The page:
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How Rhode Island went from best in COVID-19 testing to worst in vaccine distribution

State leaders say their strategy prioritized inoculating health care workers and nursing home residents

Pharmacy student Kayla Sepe helped to vaccinate almost 700 people throughout the day at Central Falls High School in Central Falls, R.I. on Feb. 13.JOSEPH PREZIOSO/AFP via Getty Images

PROVIDENCE — State health officials were flying high on Dec. 14 when Rhode Island received its first batch of the COVID-19 vaccine, a few hours earlier than expected.

The hospital group Lifespan quickly announced that Colombian-born Dr. Christian Arbelaez would be among the first people in the region to receive the vaccine. MSNBC carried the shot live, and Arbelaez said that he especially wanted the hard-hit Latino community to know the shot was painless and the vaccine was safe.

Later in the week, Dr. Philip Chan, an infectious disease specialist, told Rhode Islanders the state was having an “enormously successful first week” with vaccine distribution.


Two months later, that success has turned to frustration and embarrassment.

Considering that Rhode Island led most of the country throughout much of the pandemic when it came to testing for the coronavirus, there was good reason to believe the state could operate an efficient vaccination program.

But today, Rhode Island ranks among the worst states in the country for percentage of vaccine doses administered (62 percent) and percentage of residents who have received their first dose (9.2 percent), according to The New York Times.

By comparison, three states — West Virginia, New Mexico, and North Dakota — have used more than 95 percent of the available doses, and at least 12 percent of residents in 17 states and Washington, D.C., have received their first dose.

Rhode Island leaders said the state’s poor results, which have been persistent for several weeks, can be attributed to a strategy that focused on vaccinating health care workers and nursing home residents first. But municipal leaders, incoming governor Daniel McKee, and some residents said they have been confused about the rollout of the program.

“Like most Rhode Islanders, I am not satisfied with the current administration’s progress on vaccine distribution, especially as we see our neighbors in Connecticut ranked among the top in the nation,” McKee said Monday.


McKee, a Democrat, vowed to “immediately expand” Rhode Island’s vaccine distribution capacity once he is sworn in to replace Governor Gina Raimondo, who is set to join President Joe Biden’s administration as secretary of commerce.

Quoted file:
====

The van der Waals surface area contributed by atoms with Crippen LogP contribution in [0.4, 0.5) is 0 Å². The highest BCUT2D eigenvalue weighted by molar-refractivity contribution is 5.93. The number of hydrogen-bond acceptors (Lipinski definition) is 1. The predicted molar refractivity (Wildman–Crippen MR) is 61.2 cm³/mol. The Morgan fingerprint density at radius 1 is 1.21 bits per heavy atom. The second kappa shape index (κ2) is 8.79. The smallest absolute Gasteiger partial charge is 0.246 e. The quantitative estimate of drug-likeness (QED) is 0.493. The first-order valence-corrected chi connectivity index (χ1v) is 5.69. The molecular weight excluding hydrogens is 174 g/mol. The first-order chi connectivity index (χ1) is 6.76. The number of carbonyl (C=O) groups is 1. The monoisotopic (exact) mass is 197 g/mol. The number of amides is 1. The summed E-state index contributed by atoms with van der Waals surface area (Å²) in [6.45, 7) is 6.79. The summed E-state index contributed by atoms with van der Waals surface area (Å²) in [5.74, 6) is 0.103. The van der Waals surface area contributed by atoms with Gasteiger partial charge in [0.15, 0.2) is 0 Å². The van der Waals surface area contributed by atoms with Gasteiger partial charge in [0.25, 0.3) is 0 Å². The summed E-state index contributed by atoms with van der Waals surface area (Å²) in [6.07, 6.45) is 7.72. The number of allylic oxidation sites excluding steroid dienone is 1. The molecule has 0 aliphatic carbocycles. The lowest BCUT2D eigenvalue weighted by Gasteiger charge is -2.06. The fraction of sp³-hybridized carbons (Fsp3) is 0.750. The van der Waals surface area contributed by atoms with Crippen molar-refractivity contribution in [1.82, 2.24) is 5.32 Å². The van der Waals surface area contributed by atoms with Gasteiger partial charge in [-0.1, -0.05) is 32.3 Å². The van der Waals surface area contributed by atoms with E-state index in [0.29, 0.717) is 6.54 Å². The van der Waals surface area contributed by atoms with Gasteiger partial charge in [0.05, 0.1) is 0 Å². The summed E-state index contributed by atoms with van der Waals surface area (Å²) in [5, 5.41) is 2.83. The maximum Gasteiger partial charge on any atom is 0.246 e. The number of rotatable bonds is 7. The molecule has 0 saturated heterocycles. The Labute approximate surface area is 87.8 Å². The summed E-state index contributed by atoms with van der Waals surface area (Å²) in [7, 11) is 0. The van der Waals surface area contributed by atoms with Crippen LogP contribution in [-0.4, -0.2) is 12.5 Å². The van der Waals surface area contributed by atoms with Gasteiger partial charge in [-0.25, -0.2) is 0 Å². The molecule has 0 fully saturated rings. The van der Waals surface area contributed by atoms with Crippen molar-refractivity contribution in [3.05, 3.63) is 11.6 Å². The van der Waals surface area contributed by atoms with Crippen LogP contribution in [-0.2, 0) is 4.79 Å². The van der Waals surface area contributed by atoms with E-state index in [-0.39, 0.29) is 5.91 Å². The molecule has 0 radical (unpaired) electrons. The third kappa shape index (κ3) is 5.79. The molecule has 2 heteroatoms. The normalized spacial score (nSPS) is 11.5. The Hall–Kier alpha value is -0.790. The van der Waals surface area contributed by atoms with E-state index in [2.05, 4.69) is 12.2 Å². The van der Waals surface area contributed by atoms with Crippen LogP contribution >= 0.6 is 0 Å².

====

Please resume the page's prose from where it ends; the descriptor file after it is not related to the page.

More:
Health officials maintain that Rhode Island continues to face a supply-and-demand problem, and say the state is still receiving only about 16,000 doses a week.

Dr. James McDonald, medical director at the Department of Health, said having a finite number of doses forced the state to be “purposeful and deliberative” with distribution. That’s why the first wave of the vaccine went to health care workers and nursing home residents. He said Rhode Island’s approach contrasts with those of other states.

“Our approach has been very much about the who, the high-risk individuals and health care workers, as opposed to first-come, first-served,” McDonald said.

“It doesn’t surprise me that in the beginning, the numbers look different than in the other states,” he said. But he stressed that Rhode Island has seen hospitalizations drop 46 percent since January, and overall cases continue to decline. He said that cases among health care workers have dropped 66 percent since they started getting the vaccine.

Still, Raimondo has spent much of the pandemic citing touting Rhode Island as a leader.

It was one of the most aggressive states in the country when it came to testing and has remained a leader in testing per capita. Raimondo was proud that she was among the first governors in the country to implement a distance-learning program last spring, and she was more insistent than other governors in the region about getting students back to classrooms in the fall.


When cases spiked again in November, Rhode Island also led the country in new cases per capita, which sparked fear the state could run out of hospital beds. Raimondo implemented new restrictions, forcing restaurants to close early and requiring that social gatherings be limited to single households during Thanksgiving and Christmas.

The vaccine, Raimondo said, would help residents see light at the end of the tunnel. While the first phase of distribution focused on health workers, nursing home residents, and, to some degree, residents of hard-hit Central Falls, the state started vaccinating all residents older than 75 earlier this month. McDonald said an announcement for residents 65 and up could come as soon as this week.

Warwick Mayor Frank Picozzi is among the municipal leaders who say the initial vaccine rollout was disorganized, and that it led to city and town halls being flooded with questions.

“They were just looking for some direction,” Picozzi said of his constituents. “There’s a lot of fear; a lot of people are anxious.”

Picozzi said things have gone more smoothly since McKee started connecting with municipal leaders this month — the incoming governor has also created his own vaccine advisory team — but acknowledged the demand still outweighs the supply.


Dr. Ashish Jha, dean of Brown University’s School of Public Health, predicted on MSNBC this week that “we’re going to have more vaccines than people who want them” by May, and McDonald said that timeline could come even sooner in Rhode Island.

“I really think that two months from now, there’s s going to be so much vaccine that we’re going to be able to open it up for anyone who wants it,” McDonald said.

Dan McGowan can be reached at dan.mcgowan@globe.com. Follow him on Twitter at @danmcgowan.